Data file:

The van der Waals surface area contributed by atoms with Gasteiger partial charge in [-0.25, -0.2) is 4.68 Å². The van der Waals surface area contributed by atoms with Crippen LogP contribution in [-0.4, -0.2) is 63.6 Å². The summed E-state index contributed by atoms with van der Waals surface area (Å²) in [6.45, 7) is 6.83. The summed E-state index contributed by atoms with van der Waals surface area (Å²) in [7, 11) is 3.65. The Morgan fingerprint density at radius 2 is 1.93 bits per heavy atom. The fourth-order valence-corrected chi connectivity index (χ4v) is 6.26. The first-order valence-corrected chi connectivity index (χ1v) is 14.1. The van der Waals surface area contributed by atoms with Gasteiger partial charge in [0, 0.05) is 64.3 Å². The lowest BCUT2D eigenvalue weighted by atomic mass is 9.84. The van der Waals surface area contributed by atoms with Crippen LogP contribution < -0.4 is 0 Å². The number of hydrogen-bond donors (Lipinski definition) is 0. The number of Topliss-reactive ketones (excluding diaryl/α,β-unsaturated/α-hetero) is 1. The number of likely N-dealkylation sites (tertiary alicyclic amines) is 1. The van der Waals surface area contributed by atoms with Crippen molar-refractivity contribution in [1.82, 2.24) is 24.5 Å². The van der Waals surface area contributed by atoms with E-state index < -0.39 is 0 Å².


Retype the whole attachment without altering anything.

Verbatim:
The van der Waals surface area contributed by atoms with Gasteiger partial charge in [-0.25, -0.2) is 4.68 Å². The van der Waals surface area contributed by atoms with Crippen LogP contribution in [-0.4, -0.2) is 63.6 Å². The summed E-state index contributed by atoms with van der Waals surface area (Å²) in [6.45, 7) is 6.83. The summed E-state index contributed by atoms with van der Waals surface area (Å²) in [7, 11) is 3.65. The Morgan fingerprint density at radius 2 is 1.93 bits per heavy atom. The fourth-order valence-corrected chi connectivity index (χ4v) is 6.26. The first-order valence-corrected chi connectivity index (χ1v) is 14.1. The van der Waals surface area contributed by atoms with Gasteiger partial charge in [0, 0.05) is 64.3 Å². The lowest BCUT2D eigenvalue weighted by atomic mass is 9.84. The van der Waals surface area contributed by atoms with Crippen LogP contribution < -0.4 is 0 Å². The number of hydrogen-bond donors (Lipinski definition) is 0. The number of Topliss-reactive ketones (excluding diaryl/α,β-unsaturated/α-hetero) is 1. The number of likely N-dealkylation sites (tertiary alicyclic amines) is 1. The van der Waals surface area contributed by atoms with Crippen molar-refractivity contribution in [1.82, 2.24) is 24.5 Å². The van der Waals surface area contributed by atoms with E-state index < -0.39 is 0 Å².